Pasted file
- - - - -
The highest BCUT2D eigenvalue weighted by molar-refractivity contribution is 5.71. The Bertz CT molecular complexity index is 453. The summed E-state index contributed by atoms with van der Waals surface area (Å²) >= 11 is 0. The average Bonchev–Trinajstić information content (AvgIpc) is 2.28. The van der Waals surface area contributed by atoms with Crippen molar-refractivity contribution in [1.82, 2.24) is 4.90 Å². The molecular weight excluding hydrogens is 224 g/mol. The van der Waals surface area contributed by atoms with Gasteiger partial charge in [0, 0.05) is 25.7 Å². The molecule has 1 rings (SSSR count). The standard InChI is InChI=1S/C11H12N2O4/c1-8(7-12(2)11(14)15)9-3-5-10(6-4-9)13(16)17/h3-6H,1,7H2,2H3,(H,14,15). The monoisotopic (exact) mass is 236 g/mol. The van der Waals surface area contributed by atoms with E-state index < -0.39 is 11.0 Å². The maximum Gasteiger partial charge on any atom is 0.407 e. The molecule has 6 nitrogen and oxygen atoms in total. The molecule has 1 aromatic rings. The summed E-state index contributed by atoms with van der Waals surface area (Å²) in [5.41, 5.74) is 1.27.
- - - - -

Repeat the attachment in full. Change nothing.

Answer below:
The highest BCUT2D eigenvalue weighted by molar-refractivity contribution is 5.71. The Bertz CT molecular complexity index is 453. The summed E-state index contributed by atoms with van der Waals surface area (Å²) >= 11 is 0. The average Bonchev–Trinajstić information content (AvgIpc) is 2.28. The van der Waals surface area contributed by atoms with Crippen molar-refractivity contribution in [1.82, 2.24) is 4.90 Å². The molecular weight excluding hydrogens is 224 g/mol. The van der Waals surface area contributed by atoms with Gasteiger partial charge in [0, 0.05) is 25.7 Å². The molecule has 1 rings (SSSR count). The standard InChI is InChI=1S/C11H12N2O4/c1-8(7-12(2)11(14)15)9-3-5-10(6-4-9)13(16)17/h3-6H,1,7H2,2H3,(H,14,15). The monoisotopic (exact) mass is 236 g/mol. The van der Waals surface area contributed by atoms with E-state index < -0.39 is 11.0 Å². The maximum Gasteiger partial charge on any atom is 0.407 e. The molecule has 6 nitrogen and oxygen atoms in total. The molecule has 1 aromatic rings. The summed E-state index contributed by atoms with van der Waals surface area (Å²) in [5.41, 5.74) is 1.27.